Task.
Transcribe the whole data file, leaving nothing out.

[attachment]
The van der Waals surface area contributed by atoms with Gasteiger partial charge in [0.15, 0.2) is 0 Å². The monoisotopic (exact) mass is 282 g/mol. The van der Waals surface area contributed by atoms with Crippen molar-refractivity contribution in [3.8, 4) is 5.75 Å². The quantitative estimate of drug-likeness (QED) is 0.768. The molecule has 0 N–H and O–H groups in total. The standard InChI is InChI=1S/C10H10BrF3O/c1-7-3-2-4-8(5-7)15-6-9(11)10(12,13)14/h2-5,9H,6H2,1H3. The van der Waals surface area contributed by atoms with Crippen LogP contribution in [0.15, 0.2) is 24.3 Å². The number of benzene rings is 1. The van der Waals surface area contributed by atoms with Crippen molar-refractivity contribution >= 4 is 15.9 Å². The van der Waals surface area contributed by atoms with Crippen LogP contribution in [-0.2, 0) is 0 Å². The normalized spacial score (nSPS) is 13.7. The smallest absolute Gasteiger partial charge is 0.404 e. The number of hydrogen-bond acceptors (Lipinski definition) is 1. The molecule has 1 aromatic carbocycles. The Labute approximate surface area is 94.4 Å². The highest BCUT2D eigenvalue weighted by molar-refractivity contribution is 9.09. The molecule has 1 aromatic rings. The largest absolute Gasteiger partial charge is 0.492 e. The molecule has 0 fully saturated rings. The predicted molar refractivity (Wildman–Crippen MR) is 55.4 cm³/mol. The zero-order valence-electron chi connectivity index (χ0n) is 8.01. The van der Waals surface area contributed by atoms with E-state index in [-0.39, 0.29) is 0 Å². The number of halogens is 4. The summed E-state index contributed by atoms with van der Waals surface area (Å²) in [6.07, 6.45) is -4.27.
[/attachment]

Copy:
The van der Waals surface area contributed by atoms with Gasteiger partial charge in [0.15, 0.2) is 0 Å². The monoisotopic (exact) mass is 282 g/mol. The van der Waals surface area contributed by atoms with Crippen molar-refractivity contribution in [3.8, 4) is 5.75 Å². The quantitative estimate of drug-likeness (QED) is 0.768. The molecule has 0 N–H and O–H groups in total. The standard InChI is InChI=1S/C10H10BrF3O/c1-7-3-2-4-8(5-7)15-6-9(11)10(12,13)14/h2-5,9H,6H2,1H3. The van der Waals surface area contributed by atoms with Crippen LogP contribution in [0.15, 0.2) is 24.3 Å². The number of benzene rings is 1. The van der Waals surface area contributed by atoms with Crippen molar-refractivity contribution >= 4 is 15.9 Å². The van der Waals surface area contributed by atoms with Crippen LogP contribution in [-0.2, 0) is 0 Å². The normalized spacial score (nSPS) is 13.7. The smallest absolute Gasteiger partial charge is 0.404 e. The number of hydrogen-bond acceptors (Lipinski definition) is 1. The molecule has 1 aromatic carbocycles. The Labute approximate surface area is 94.4 Å². The highest BCUT2D eigenvalue weighted by molar-refractivity contribution is 9.09. The molecule has 1 aromatic rings. The largest absolute Gasteiger partial charge is 0.492 e. The molecule has 0 fully saturated rings. The predicted molar refractivity (Wildman–Crippen MR) is 55.4 cm³/mol. The zero-order valence-electron chi connectivity index (χ0n) is 8.01. The van der Waals surface area contributed by atoms with E-state index in [-0.39, 0.29) is 0 Å². The number of halogens is 4. The summed E-state index contributed by atoms with van der Waals surface area (Å²) in [6.07, 6.45) is -4.27.